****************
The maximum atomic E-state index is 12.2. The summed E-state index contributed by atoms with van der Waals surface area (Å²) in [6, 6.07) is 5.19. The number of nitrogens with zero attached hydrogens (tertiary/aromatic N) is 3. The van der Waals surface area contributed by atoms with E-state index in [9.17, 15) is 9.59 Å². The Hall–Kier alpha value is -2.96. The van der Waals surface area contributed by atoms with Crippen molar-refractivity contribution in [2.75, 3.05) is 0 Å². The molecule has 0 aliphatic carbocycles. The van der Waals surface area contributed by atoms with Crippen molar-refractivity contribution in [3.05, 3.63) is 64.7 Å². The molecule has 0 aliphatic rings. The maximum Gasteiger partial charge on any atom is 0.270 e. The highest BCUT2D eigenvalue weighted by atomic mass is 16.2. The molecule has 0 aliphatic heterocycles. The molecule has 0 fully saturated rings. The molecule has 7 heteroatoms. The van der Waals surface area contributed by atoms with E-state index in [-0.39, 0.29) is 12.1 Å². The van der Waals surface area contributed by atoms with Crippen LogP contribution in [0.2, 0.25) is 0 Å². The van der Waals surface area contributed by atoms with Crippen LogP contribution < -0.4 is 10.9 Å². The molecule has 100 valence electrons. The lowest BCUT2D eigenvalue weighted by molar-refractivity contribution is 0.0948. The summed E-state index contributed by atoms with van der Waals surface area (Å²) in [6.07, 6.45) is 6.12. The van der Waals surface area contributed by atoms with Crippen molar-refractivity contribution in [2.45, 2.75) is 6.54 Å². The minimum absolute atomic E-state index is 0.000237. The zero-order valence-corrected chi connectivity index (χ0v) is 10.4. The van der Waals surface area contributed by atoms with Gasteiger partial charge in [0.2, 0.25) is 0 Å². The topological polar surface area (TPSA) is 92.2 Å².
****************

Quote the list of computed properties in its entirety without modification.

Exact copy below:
The maximum atomic E-state index is 12.2. The summed E-state index contributed by atoms with van der Waals surface area (Å²) in [6, 6.07) is 5.19. The number of nitrogens with zero attached hydrogens (tertiary/aromatic N) is 3. The van der Waals surface area contributed by atoms with E-state index in [9.17, 15) is 9.59 Å². The Hall–Kier alpha value is -2.96. The van der Waals surface area contributed by atoms with Crippen molar-refractivity contribution in [2.75, 3.05) is 0 Å². The molecule has 0 aliphatic carbocycles. The van der Waals surface area contributed by atoms with Crippen molar-refractivity contribution in [3.05, 3.63) is 64.7 Å². The molecule has 0 aliphatic rings. The maximum Gasteiger partial charge on any atom is 0.270 e. The highest BCUT2D eigenvalue weighted by atomic mass is 16.2. The molecule has 0 aliphatic heterocycles. The molecule has 0 fully saturated rings. The molecule has 7 heteroatoms. The van der Waals surface area contributed by atoms with E-state index in [-0.39, 0.29) is 12.1 Å². The van der Waals surface area contributed by atoms with Crippen LogP contribution in [0.2, 0.25) is 0 Å². The van der Waals surface area contributed by atoms with Crippen LogP contribution < -0.4 is 10.9 Å². The molecule has 100 valence electrons. The lowest BCUT2D eigenvalue weighted by molar-refractivity contribution is 0.0948. The summed E-state index contributed by atoms with van der Waals surface area (Å²) in [6.07, 6.45) is 6.12. The van der Waals surface area contributed by atoms with Crippen molar-refractivity contribution in [2.45, 2.75) is 6.54 Å². The minimum absolute atomic E-state index is 0.000237. The zero-order valence-corrected chi connectivity index (χ0v) is 10.4. The van der Waals surface area contributed by atoms with Gasteiger partial charge in [0.2, 0.25) is 0 Å². The topological polar surface area (TPSA) is 92.2 Å².